The American Recovery and Reinvestment Act (ARRA) of 2009 results in, among other things, substantial amendments to the Consolidated Omnibus Budget Reconciliation Act (“COBRA”). Among other things, the ARRA provides that “assistance eligible individuals” (“AEI”) are only required to pay 35% of the health insurance premium charged under a plan. Employers are responsible for paying the remaining 65%. However, the employer ultimately receives reimbursement from the government in the form of a credit against income tax withholding amounts and FICA taxes.
An AEI must meet certain criteria in order to qualify for the reduced 35% premium payment. In order to qualify, the individual must
– be eligible for continuation coverage at any time during the period from September 1, 2008 through December 31, 2008, and elect COBRA coverage;
– have been terminated as a result of an involuntary termination of employment;
– not be eligible for Medicare; and
– not be eligible for coverage under another group health plan.
For AEIs who were terminated between September 1, 2008 and February 16, 2008 and were offered, but did not elect, continuation coverage or elected such coverage, but subsequently terminated it, they may have the right to an additional 60-day period within which to elect COBRA coverage under the new amendments.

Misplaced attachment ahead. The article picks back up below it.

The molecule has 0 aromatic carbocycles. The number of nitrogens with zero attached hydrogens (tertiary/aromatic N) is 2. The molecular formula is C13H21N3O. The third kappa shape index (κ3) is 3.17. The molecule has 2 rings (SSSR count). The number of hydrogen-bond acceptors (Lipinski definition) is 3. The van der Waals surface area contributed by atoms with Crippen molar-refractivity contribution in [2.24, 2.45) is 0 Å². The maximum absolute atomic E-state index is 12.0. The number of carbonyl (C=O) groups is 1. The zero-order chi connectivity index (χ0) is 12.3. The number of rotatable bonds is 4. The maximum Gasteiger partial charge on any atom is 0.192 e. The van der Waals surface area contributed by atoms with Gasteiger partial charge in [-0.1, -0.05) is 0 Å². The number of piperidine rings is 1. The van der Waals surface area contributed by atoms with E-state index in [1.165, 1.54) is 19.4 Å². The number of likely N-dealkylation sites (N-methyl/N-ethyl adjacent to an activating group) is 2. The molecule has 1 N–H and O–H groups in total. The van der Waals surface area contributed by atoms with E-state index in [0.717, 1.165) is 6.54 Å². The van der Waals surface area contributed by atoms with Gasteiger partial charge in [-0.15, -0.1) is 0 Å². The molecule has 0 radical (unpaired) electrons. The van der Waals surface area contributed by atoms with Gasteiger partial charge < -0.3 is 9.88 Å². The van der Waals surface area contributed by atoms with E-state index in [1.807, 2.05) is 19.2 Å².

In addition to the criteria set forth above, certain high income individuals may receive the benefit of a reduced premium payment subsidy, or none at all depending upon income levels for the years in which they were terminated. Thus, if the amount earned by an individual is more than $125,000 (or $250,000 for married couples filing joint federal tax returns) the value of the subsidy may be reduced. For individuals who earned $145,000 ($290,000 for married couples filing jointly), the value of the subsidy is eliminated.
The Department of Labor has prepared new “Model” COBRA notices and election forms that take into account information concerning the subsidy. Employers are required to issue new notices that take into account such information by April 18, 2009.
For additional information concerning the new law and regulations, you can visit the Department of Labor website.